Posted by Joe Katzman at Israpundit, this is an impressive analysis and defense of Truman against accusations of hating Jews. In it: Katzman's ability to identify human nature when it comes to assuming power.

:: michael Thursday, July 17, 2003 [+] ::
:: Monday, July 14 ::
Last week's Ann Coulter column remarks on the ostracization of historian Ronald Radosh from academe for "concluding that the Rosenbergs were guilty – a few years before decrypted Soviet cables were released proving they were guilty."

Three years ago political historian Michael B. Oren wrote for Azure "The USS Liberty: Case Closed," citing declassified Israeli transcripts and military reports documenting that the pilots did not see US markings on the ship. Now, Israeli Insider reports the declassification of American NSA transcripts proving further that the Israelis thought the ship to be Egyptian.

Oren's Azure article citied Yitzak Ribin's serious warning that Israel would defend its coast by sinking unidentified vessels, and by noting that the U.S. did not inform Israel in any way about the presence of the Liberty. An explosion on the north coast of the Sinai was at the time sensibly thought to be an attack from sea and a possible prelude to an enemy amphibious landing. All this at a time when Egypt was known to disguise its ships with Western markings.

As an American looking back at a pre-Clinton navy during a time of (Vietnam) war, I remain baffled at a US government and Navy that failed to anticipate the dangers near the Liberty. Amid such confusion, with such a tiny nation scrambling to fight combined Arab armies, whose surrounding waters were being sailed by Arab-friendly Soviet ships, how could the command of the Sixth Fleet take for granted that the Liberty was immune from mistaken identity?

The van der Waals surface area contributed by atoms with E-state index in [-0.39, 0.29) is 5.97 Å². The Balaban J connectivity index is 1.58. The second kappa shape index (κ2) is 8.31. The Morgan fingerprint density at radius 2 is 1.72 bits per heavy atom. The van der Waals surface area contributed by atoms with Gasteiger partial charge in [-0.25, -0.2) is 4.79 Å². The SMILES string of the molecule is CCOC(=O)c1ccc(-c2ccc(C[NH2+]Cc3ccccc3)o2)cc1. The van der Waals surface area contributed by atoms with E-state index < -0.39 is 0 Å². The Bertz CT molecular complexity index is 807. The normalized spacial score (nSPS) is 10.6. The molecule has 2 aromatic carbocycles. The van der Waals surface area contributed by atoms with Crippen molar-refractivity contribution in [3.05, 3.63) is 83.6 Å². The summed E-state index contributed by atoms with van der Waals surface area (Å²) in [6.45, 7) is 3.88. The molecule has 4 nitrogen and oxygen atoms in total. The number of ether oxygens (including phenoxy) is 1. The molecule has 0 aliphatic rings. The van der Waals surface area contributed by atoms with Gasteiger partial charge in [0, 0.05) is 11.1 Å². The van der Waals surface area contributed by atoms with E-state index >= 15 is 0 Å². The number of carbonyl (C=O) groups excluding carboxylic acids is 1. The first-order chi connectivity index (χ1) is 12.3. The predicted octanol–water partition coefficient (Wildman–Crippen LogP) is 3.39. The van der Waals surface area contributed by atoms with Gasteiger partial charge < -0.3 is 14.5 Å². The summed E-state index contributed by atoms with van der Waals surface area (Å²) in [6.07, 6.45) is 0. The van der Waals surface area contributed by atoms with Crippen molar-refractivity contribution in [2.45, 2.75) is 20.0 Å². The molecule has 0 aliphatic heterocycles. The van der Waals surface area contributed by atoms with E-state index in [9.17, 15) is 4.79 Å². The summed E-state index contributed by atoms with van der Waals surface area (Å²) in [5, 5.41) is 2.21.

:: michael Monday, July 14, 2003 [+] ::

It was a good laugh from listening to CNN's Paula Zahn do a little segment on the trustworthiness of the media, inspired by the New York Times' most recent embarrassment, the 2100-word retraction on the front page of its business section on the same day it announces Howard Raines' replacement and a new start for the paper.

But as Stuart Buck points out, you could have read CNN's report of crime and punishment in Oklahoma and thought CNN was reporting a life sentence for spitting. Some bloggers have fallen for it. Some thinking bloggers can sense that there must be more... like a punishment for repeat felons.

A lot of people lament the thief getting "life for stealing a bike," but many of these people are heard saying that we should do something about the stupid people. Well, we are. You have to recognize the stupidity of risking your freedom by committing crime again, and again.
:: michael Monday, July 14, 2003 [+] ::
:: Thursday, July 10 ::